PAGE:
As long as I can remember, I’ve understood that I’m not safe. As a young girl, I was taught to never sit on a man’s lap, never take short cuts when walking alone, and to always be aware of my surroundings. For many women, these rules of thumb are no-brainers – however, that’s part of society’s problem.
Sexual harassment, sexual violence, domestic violence and any form of harassment are completely unacceptable and must not be tolerated. And it seems that our society is finally ready to listen to those brave survivors sharing their stories.
But before we claim victory, we must address our own vulnerabilities – our complicity. We must face that our society inherently responds to these types of allegations by standing up for the accused perpetrator instead of supporting the potential victim.
We see these unspeakable acts swept under the rug from college campuses to the halls of Congress to our very own Roundhouse. And it is time that society’s basic instinct to shame the victim ends now.
We live in a society where I – as a mother – have to speak with my 9-year-old daughter about boundaries, about trusting her gut and saying no or stop when something is uncomfortable, and to always trust that she can come to me if she feels that someone has hurt her. This is my reality as a mother. This is a reality for all parents.
Our complicity as a society has allowed unacceptable behaviors to be dismissed as simply “locker-room talk.”
I challenge each of us to examine our society and the actions, or lack thereof, taken during past instances of sexual harassment, sexual violence and misconduct.
After the infamous Billy Bush tapes were released, many of us thought Donald Trump was finished. Now, a known sexual predator sits in the White House.
In 2015, when I served as a state representative,Rep. Nate Gentry, R-Albuquerque, doctored a photo of me with sexist imagery and distributed it to our colleagues.
(At the time Maez said she never saw the photo. News publications showed it was a pseudo valentine with her picture, on which Gentry had drawn “XOXO” and “thanks for your vote Paul”, and handed to another lawmaker. The reference was to Rep. Paul Pacheco, R-Albuquerque, after he voted for a Maez bill.)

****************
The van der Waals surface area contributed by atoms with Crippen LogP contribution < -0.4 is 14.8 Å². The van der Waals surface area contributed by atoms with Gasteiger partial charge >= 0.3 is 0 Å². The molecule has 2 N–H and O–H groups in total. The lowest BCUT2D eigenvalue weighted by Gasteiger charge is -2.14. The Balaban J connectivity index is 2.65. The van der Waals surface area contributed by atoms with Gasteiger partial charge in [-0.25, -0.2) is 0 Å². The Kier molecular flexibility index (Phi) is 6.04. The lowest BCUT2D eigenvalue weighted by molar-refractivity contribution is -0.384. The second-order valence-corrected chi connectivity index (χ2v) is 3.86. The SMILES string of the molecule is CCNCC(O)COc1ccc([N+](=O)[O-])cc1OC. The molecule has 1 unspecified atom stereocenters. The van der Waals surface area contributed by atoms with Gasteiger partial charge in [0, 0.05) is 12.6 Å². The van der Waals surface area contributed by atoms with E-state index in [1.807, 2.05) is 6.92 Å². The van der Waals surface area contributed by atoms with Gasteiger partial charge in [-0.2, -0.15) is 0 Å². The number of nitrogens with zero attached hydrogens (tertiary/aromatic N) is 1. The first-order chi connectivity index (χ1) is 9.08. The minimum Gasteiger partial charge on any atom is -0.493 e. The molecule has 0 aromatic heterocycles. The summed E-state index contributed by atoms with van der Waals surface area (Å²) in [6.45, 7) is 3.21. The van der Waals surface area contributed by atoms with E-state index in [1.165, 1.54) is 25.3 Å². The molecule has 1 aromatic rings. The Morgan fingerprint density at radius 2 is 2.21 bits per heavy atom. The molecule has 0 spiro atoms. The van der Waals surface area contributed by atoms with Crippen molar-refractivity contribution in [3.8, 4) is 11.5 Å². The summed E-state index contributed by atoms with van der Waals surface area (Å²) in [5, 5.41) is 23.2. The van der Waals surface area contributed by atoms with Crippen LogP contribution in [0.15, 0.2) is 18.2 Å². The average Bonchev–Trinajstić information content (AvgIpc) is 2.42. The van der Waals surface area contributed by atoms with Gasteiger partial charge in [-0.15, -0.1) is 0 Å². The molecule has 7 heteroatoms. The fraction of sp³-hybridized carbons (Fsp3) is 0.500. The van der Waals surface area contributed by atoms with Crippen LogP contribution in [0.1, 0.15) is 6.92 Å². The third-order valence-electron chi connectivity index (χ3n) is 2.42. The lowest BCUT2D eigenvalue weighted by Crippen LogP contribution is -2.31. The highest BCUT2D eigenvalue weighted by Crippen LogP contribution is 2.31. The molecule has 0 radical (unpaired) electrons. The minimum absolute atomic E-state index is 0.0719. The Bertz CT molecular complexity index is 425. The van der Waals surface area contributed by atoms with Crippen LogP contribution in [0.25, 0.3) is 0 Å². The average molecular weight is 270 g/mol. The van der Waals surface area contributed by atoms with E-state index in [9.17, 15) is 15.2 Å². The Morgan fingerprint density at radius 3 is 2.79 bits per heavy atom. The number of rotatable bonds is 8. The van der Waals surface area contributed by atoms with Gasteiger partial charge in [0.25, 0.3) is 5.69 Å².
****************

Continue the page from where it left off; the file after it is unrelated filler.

I knew there was a chance that the media, the public, and the Legislature would not take this seriously, but I filed an official letter of complaint nonetheless.
Gentry denied any wrongdoing, the media dropped the story after one day, and the Legislature at large did not demand Gentry’s resignation nor an apology.
All were complicit.
As we examine recent allegations of sexual assault and harassment by (Alabama Senate candidate) Roy Moore, U.S. Sen. Al Franken, D-Minn., and our own state Sen. Michael Padilla, D-Albuquerque, we must ask ourselves: who was/is complicit?
Was it the parent that consented to their under-age daughter having a relationship with an adult man? Was it the person that took the photo and all those that silently watched? Was it the voters who continued to elect someone that was the cause of a hostile work environment? Or was it the city that dropped the sexual harassment charges but gave a monetary settlement to the victim?
All were complicit.
The optimist in me believes this is the tipping point, that the change women have sought over the centuries is finally happening. The realist in me will continue to not run alone before the sun rises, to check the bed of my truck before I leave a parking lot, and to always be aware of my surroundings. I will continue to talk to my little girl about autonomy, personal boundaries and to always feel safe in confiding in me if she feels someone has hurt her.
I also pledge to end my own complicity by asking Sen. Padilla to step down from his lieutenant governor race. It’s time to draw a clear line in the sand. It’s time to set the right examples. Future generations must know that sexual harassment, sexual violence, domestic violence and any form of harassment will not be tolerated by our society.
The complicity must end now.
Maez is the incoming executive director of ProgressNowNM.